New Zealand government pension funds are calling on Facebook Inc., Alphabet Inc. and Twitter Inc. to reign in the proliferation of hate on their platforms in the wake of the Christchurch terrorist attack in March.
The New Zealand Super Fund, Government Superannuation Fund, National Provident Fund and Kiwi Wealth, as well as the country’s Accident Compensation Corp., have been joined by 18 other institutional investors from New Zealand, Australia and the U.K., with more than $719 billion in combined assets under management.
The funds will use their institutional heft to pressure the three social media giants to “fulfil their duty of care to prevent harm to their users and society,” after the Christchurch terrorist live-streamed his attacks on Facebook. Copies of the video were shared widely on other platforms, including Twitter and YouTube.
Anne-Maree O’Connor, head of responsible investment for the New Zealand Super Fund, says the group’s engagement will focus on how the companies can prevent their platforms from being used to spread hateful and violent content.
“I do see this as a watershed moment,” she says. “The industry has sat back too long and hasn’t addressed this and they need to step up and be more proactive.”
While the pension fund has engaged directly with many companies in the past on issues such as environmental harm and human rights, this may be the first time it’s leading a large investor initiative, says O’Connor. “For us, this was extreme and crossed the lines in so many ways, and was probably indicative of many of the concerns that have been raised [by] investors in the past. For us, this was the engagement we should lead.”
The New Zealand Super Fund has commissioned independent research and experts to help them understand the technology sector’s technical capabilities and limitations in order to be “much more targeted and focused” in their engagement, says O’Connor.
“We understand the technical challenges, but . . . this area’s been underinvested, in terms of looking at technical solutions. There’s been a lot of innovation out of the sector, but have they focused on the right areas in terms of maintaining their long-term social license to operate?”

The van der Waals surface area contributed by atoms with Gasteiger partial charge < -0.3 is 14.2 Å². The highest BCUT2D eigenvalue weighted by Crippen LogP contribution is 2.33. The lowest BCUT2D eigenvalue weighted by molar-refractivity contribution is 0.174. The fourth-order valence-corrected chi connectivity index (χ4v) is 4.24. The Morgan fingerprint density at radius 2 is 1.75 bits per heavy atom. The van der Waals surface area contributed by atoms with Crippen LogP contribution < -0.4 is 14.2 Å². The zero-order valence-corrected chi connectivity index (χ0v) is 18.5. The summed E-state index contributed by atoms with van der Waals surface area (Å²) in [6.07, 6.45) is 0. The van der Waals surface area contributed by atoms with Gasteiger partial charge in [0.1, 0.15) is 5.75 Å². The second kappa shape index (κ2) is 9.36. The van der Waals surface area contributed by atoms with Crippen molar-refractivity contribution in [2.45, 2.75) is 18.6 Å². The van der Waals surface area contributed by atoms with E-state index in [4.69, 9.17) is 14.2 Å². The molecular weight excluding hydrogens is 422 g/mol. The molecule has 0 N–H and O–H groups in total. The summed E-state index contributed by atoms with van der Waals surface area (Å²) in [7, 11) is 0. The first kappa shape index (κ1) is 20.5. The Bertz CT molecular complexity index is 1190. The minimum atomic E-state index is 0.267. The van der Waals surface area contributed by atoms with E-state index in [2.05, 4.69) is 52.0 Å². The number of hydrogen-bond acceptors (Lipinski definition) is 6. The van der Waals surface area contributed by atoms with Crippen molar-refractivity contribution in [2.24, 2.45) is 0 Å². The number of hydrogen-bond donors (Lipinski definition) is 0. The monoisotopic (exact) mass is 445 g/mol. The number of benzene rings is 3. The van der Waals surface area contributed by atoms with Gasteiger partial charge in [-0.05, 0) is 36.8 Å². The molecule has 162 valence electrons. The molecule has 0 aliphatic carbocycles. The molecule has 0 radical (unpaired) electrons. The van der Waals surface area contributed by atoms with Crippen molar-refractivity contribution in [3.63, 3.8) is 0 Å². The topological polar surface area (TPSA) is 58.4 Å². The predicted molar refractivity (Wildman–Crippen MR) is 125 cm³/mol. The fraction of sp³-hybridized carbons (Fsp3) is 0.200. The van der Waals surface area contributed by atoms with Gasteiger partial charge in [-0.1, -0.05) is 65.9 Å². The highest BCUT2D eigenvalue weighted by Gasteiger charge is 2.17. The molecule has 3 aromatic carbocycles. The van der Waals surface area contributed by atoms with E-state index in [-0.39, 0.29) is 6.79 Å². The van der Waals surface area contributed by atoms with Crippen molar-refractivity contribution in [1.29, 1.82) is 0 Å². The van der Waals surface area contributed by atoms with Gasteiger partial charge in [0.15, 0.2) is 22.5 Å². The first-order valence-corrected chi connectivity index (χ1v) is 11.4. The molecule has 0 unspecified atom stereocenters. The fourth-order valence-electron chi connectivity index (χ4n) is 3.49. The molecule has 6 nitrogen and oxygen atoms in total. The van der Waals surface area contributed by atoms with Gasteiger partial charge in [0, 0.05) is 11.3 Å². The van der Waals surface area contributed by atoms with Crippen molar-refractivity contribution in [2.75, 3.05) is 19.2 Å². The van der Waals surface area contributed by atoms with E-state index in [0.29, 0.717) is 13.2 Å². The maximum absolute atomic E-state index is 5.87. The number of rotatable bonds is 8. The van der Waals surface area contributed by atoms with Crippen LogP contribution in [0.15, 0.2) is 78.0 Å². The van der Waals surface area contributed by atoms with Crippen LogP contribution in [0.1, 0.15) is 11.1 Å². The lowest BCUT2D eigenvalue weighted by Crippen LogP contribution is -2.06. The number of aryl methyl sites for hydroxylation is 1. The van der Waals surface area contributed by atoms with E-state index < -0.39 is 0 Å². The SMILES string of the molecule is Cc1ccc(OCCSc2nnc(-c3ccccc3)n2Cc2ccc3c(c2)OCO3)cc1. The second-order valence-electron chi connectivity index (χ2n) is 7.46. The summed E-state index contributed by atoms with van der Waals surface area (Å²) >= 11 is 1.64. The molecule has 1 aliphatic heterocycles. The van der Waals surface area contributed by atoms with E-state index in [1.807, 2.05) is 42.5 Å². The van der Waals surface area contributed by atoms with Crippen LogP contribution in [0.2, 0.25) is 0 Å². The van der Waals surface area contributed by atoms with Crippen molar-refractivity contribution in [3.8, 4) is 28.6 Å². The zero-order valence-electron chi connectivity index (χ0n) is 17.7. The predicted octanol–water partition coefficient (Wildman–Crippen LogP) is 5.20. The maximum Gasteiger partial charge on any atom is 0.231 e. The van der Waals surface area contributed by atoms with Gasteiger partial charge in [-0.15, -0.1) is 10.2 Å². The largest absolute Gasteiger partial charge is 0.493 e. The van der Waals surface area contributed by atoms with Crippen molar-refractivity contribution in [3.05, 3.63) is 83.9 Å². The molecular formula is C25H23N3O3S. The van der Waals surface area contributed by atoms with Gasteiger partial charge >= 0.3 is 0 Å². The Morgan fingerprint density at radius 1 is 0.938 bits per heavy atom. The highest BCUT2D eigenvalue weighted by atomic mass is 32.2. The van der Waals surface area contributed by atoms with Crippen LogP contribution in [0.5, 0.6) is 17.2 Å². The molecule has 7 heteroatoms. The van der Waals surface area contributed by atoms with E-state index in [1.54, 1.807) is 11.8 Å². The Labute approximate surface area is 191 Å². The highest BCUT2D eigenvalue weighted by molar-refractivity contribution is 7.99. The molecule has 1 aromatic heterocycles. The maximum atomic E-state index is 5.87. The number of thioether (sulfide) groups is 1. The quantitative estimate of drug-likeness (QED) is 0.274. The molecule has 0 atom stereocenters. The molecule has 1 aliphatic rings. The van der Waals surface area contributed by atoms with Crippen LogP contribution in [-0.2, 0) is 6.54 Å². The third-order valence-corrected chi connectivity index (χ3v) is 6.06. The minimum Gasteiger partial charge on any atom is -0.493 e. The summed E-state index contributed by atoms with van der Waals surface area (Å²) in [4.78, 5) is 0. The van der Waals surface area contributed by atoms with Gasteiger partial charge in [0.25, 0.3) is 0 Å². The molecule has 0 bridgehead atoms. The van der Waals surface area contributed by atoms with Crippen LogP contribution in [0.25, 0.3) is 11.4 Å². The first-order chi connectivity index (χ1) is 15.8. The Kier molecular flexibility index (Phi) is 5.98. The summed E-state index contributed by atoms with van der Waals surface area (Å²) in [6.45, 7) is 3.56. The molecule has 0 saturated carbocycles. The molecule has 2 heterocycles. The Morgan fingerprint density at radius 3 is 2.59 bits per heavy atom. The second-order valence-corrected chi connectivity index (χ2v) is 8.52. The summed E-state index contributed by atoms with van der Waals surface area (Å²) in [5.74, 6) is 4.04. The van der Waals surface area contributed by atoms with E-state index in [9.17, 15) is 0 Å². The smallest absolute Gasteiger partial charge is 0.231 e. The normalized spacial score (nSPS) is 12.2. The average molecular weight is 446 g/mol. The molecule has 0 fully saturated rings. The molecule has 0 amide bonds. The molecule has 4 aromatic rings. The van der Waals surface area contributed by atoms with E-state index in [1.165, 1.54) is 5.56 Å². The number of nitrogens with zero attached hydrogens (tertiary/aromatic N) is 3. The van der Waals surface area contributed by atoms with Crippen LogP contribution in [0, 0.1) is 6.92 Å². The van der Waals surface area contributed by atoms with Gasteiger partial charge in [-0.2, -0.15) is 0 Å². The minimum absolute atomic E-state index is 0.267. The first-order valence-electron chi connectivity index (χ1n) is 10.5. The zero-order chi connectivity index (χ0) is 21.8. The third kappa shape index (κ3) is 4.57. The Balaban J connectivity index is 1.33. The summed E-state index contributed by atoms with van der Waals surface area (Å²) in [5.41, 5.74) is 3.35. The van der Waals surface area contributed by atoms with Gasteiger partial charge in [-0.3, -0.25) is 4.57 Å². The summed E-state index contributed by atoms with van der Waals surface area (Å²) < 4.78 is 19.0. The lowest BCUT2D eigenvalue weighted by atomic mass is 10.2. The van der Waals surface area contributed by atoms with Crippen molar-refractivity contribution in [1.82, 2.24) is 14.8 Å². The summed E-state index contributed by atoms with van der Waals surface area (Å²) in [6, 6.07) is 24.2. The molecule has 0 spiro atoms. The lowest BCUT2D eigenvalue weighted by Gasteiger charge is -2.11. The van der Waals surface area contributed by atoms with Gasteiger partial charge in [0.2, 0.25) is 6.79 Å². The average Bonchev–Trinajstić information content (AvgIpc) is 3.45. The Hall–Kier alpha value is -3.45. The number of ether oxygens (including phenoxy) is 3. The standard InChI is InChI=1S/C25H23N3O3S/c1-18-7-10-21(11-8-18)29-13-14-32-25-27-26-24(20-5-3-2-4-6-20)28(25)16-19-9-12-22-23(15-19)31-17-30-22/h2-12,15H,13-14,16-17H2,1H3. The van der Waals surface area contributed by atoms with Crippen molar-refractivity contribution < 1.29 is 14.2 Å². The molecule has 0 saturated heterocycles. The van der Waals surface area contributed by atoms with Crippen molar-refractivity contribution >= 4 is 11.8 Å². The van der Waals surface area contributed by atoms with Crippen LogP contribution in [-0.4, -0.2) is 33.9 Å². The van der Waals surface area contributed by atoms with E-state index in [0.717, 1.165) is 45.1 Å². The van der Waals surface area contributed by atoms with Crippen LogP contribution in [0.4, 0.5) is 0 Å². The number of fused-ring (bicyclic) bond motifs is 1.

The fund is also reaching out to investors globally, including Canadian funds.
“Canadian firms take governance issues like this very seriously. They’ve got big investing houses with engagement programs,” says O’Connor. “We expect a lot more global investors and hope some of those will be Canadians.”
Canadian responsible investing firm NEI Investments has been in touch with the New Zealand Super Fund to assist with engagement, says Rosa van den Beemt, a senior environmental, social and governance analyst at NEI. The firm’s already engaging with Facebook through Ranking Digital Rights, another investor initiative on human rights violations and the use of the platform to cause physical harm, data breaches and user privacy. Van den Beemt says the firm may raise the Christchurch attack livestream in its discussions with the social media giant.
She also notes NEI is planning to push for social media companies to install someone on their executive team and board who can consider these societal issues. Through Ranking Digital Rights, the firm is also asking for information communications technology companies to conduct more thorough human rights due diligence. Further, it’s asking them to transparently report on their policies and enforcement around issues like privacy and data security and what work they’re doing to address risks.
Losing user trust is the most important business risk for social media companies, says Van den Beemt. “I think the proliferation of hate on these platforms contributes to losing user trust. And it’s already shown in user growth on Facebook [stagnating] in certain parts of the world.”
She notes the Cambridge Analytica scandal in March 2018 caused the company’s stock value to fall by seven per cent in one day.
O’Connor agrees, pointing to several governments considering stronger regulations for social media companies, including a recently announced proposal for the U.K. to force companies like Facebook and Google to more closely monitor content on their platforms and disclose more information to regulators. And, she notes, several major New Zealand companies pulled advertisements from Facebook after the attacks.
“That’s a business risk,” she says. “And it becomes even more of a risk if you’re not actually addressing some of the biggest human rights and duty of care issues you’ve got with your consumers.”